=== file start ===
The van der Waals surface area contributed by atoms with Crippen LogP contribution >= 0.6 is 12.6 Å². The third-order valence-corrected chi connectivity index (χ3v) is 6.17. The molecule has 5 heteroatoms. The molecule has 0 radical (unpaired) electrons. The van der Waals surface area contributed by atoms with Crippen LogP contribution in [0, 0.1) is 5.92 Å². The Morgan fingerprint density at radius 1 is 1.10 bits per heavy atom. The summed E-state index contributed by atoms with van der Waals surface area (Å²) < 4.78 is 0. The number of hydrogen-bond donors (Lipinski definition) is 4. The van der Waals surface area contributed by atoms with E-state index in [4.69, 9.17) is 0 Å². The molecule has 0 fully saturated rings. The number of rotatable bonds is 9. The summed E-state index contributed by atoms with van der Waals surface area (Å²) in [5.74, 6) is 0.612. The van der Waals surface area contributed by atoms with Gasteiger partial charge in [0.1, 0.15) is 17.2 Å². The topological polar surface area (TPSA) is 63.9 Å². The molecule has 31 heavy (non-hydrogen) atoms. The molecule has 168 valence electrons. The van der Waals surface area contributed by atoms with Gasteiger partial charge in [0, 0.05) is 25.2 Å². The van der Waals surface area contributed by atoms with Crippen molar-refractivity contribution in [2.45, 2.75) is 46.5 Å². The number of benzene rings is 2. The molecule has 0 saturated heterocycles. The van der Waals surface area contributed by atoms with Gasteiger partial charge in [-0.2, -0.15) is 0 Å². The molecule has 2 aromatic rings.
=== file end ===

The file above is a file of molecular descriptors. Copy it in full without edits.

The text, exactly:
The van der Waals surface area contributed by atoms with Crippen LogP contribution >= 0.6 is 12.6 Å². The third-order valence-corrected chi connectivity index (χ3v) is 6.17. The molecule has 5 heteroatoms. The molecule has 0 radical (unpaired) electrons. The van der Waals surface area contributed by atoms with Crippen LogP contribution in [0, 0.1) is 5.92 Å². The Morgan fingerprint density at radius 1 is 1.10 bits per heavy atom. The summed E-state index contributed by atoms with van der Waals surface area (Å²) < 4.78 is 0. The number of hydrogen-bond donors (Lipinski definition) is 4. The van der Waals surface area contributed by atoms with E-state index in [4.69, 9.17) is 0 Å². The molecule has 0 fully saturated rings. The number of rotatable bonds is 9. The summed E-state index contributed by atoms with van der Waals surface area (Å²) in [5.74, 6) is 0.612. The van der Waals surface area contributed by atoms with Gasteiger partial charge in [0.1, 0.15) is 17.2 Å². The topological polar surface area (TPSA) is 63.9 Å². The molecule has 31 heavy (non-hydrogen) atoms. The molecule has 168 valence electrons. The van der Waals surface area contributed by atoms with Gasteiger partial charge in [0, 0.05) is 25.2 Å². The van der Waals surface area contributed by atoms with Crippen molar-refractivity contribution in [2.45, 2.75) is 46.5 Å². The number of benzene rings is 2. The molecule has 0 saturated heterocycles. The van der Waals surface area contributed by atoms with Gasteiger partial charge in [-0.2, -0.15) is 0 Å². The molecule has 2 aromatic rings.